• G-4 Visa – family member of employee of international organizations and NATO
Principal Investigators of proposed projects must have one of the following designations:
  • U.S. citizen
  • Permanent Resident
  • Pending Permanent Resident (must have applied for permanent residency and have filed Form I-485 with the U.S. Citizenship and Immigration Services and have received authorization to legally remain in the U.S., having filed an Application for Employment Form I-765)
  • E-3 Visa – specialty occupation worker
  • H1-B Visa – temporary worker in a specialty occupation
  • O-1 Visa – temporary worker with extraordinary abilities in the sciences
  • TN Visa – NAFTA professional
  • G-4 Visa - family member of employee of international organizations and NATO
Named Fellows 
The AHA’s aim is to help end historical structures and workplace cultures that advertently or inadvertently treat people inequitably based on race, ethnicity, gender, sexual orientation, age, ability, veteran status or other factors. Therefore, at least 50% of the fellows named must be from a racial or ethnic group that is under-represented in science (Black/African American; Hispanic/Latino; Native American or Alaska Native; and/or Hawaiian or other Pacific Islander); or an LGBTQ+ person, or a woman.

Each fellow must have one of the following designations:
  • U.S. citizen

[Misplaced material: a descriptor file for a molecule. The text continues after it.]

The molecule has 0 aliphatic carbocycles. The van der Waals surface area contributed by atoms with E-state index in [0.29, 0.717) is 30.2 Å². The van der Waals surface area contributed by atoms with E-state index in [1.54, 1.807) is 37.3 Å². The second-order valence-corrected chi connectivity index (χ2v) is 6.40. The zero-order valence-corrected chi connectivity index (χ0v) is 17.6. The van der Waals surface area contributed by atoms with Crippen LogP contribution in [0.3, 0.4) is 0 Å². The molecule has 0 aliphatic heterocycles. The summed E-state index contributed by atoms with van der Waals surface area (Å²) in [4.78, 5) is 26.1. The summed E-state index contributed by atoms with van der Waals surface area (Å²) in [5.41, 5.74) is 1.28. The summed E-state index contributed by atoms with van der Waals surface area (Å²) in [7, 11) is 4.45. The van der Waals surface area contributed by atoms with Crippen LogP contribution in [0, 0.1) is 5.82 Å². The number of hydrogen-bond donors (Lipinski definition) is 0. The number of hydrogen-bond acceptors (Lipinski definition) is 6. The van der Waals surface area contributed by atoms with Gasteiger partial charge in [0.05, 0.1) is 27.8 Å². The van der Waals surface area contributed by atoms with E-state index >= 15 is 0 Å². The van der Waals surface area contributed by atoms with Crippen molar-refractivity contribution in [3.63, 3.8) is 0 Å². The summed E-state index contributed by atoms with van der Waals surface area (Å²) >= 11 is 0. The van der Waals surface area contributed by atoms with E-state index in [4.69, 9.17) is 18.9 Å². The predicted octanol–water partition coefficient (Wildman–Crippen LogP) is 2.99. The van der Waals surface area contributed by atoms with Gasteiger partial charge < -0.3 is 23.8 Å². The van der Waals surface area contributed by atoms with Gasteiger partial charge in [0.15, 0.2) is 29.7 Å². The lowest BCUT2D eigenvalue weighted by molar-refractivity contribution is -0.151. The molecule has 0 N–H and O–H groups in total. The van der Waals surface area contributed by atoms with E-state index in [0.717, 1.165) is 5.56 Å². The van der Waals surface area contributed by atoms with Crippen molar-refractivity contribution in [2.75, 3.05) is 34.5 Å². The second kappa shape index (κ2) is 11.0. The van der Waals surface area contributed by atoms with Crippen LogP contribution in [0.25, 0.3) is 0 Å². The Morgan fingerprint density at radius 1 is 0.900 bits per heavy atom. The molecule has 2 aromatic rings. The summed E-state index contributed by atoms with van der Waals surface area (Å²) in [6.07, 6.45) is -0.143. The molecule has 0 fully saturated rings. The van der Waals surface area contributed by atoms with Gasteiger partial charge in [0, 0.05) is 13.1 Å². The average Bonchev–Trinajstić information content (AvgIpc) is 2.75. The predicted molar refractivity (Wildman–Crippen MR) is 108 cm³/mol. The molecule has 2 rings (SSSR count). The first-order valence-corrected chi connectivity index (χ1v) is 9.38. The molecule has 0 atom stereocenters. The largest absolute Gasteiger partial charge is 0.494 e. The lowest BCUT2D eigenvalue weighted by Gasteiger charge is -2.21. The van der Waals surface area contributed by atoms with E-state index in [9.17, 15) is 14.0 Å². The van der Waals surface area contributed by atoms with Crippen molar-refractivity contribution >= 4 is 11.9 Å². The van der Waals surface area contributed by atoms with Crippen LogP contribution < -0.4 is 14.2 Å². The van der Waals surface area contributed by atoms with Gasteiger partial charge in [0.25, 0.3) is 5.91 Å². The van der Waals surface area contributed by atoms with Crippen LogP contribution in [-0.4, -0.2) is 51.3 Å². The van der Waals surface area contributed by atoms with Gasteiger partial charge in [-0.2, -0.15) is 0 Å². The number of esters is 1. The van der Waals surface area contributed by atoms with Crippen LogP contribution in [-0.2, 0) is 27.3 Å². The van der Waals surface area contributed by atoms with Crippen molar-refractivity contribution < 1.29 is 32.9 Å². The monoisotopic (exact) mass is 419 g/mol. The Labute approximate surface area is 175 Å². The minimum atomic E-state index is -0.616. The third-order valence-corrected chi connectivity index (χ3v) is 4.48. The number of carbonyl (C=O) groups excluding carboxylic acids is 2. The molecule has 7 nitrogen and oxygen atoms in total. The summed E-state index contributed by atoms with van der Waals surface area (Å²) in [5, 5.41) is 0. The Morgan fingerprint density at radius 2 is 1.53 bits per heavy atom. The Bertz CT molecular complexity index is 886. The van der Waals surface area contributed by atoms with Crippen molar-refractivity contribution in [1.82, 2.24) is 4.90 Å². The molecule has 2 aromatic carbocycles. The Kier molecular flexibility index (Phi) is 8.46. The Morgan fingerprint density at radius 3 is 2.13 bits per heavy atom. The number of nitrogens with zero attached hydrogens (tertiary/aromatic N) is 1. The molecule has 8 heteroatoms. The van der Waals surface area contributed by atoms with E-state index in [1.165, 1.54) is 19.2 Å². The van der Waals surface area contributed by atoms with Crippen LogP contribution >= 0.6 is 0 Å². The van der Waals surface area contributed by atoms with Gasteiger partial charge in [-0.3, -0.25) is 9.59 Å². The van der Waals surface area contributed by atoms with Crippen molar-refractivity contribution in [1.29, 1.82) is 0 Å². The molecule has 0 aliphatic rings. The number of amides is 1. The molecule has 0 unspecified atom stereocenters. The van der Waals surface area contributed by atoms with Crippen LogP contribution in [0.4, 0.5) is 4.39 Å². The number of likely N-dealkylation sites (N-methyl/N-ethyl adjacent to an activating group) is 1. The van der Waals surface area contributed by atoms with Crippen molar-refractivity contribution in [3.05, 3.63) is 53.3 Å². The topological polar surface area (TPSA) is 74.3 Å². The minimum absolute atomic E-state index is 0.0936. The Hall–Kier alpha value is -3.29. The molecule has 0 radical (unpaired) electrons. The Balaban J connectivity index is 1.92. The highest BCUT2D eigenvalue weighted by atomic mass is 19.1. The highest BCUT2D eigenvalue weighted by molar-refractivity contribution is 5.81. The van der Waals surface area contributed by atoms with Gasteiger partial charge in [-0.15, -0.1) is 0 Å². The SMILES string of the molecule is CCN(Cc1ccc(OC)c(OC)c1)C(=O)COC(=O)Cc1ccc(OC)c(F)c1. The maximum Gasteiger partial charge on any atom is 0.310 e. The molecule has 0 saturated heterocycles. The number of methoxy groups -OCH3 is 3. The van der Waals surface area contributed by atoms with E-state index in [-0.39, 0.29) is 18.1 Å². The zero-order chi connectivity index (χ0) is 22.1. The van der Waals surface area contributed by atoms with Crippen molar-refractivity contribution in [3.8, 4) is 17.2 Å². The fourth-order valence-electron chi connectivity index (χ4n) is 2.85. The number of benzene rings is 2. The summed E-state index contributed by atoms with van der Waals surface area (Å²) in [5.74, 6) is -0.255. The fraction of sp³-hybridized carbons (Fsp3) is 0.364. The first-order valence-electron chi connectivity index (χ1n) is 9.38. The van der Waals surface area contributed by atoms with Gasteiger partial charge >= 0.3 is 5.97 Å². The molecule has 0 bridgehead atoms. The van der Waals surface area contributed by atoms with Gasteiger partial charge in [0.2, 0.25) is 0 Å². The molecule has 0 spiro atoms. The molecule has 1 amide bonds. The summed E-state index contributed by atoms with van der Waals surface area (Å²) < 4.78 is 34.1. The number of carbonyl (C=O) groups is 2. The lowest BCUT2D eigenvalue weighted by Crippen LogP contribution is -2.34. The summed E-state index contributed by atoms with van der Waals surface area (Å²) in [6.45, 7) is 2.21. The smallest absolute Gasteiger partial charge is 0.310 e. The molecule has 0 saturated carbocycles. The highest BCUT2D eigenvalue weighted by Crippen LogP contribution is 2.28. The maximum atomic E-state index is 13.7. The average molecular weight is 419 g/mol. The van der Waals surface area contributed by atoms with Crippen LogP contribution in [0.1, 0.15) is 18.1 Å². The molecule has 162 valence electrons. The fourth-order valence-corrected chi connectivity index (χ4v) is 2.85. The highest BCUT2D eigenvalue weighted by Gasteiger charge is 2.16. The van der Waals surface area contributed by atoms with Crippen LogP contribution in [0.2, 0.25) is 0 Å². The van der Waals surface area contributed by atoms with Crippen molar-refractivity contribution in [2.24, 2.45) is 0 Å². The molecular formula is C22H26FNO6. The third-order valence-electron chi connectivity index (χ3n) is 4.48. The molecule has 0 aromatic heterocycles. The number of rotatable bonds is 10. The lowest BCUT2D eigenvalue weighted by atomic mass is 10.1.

• Permanent Resident
  • Pending Permanent Resident (must have applied for permanent residency and have filed Form I-485 with the U.S. Citizenship and Immigration Services and have received authorization to legally remain in the U.S., having filed an Application for Employment Form I-765)
  • E-3 Visa – specialty occupation worker
  • H1-B Visa – temporary worker in a specialty occupation
  • O-1 Visa – temporary worker with extraordinary abilities in the sciences
  • TN Visa – NAFTA professional
  • J-1 Visa – exchange visitor
  • F-1 Visa – student
  • G-4 Visa - family member of employee of international organizations and NATO

*All awardees must meet the citizenship criteria throughout the duration of the award.

A named fellow may not hold another comparable fellowship award, although the institution may provide supplemental funding. Fellows may not hold a faculty or staff appointment, except for MD or MD/PhD trainees who also maintain clinical responsibilities. These fellows may hold the title of instructor or similar due to their patient care responsibilities but must devote at least 75% effort to research training.

Required Documents for Invited Proposals

Refer to Format/Type Requirements for All Documents below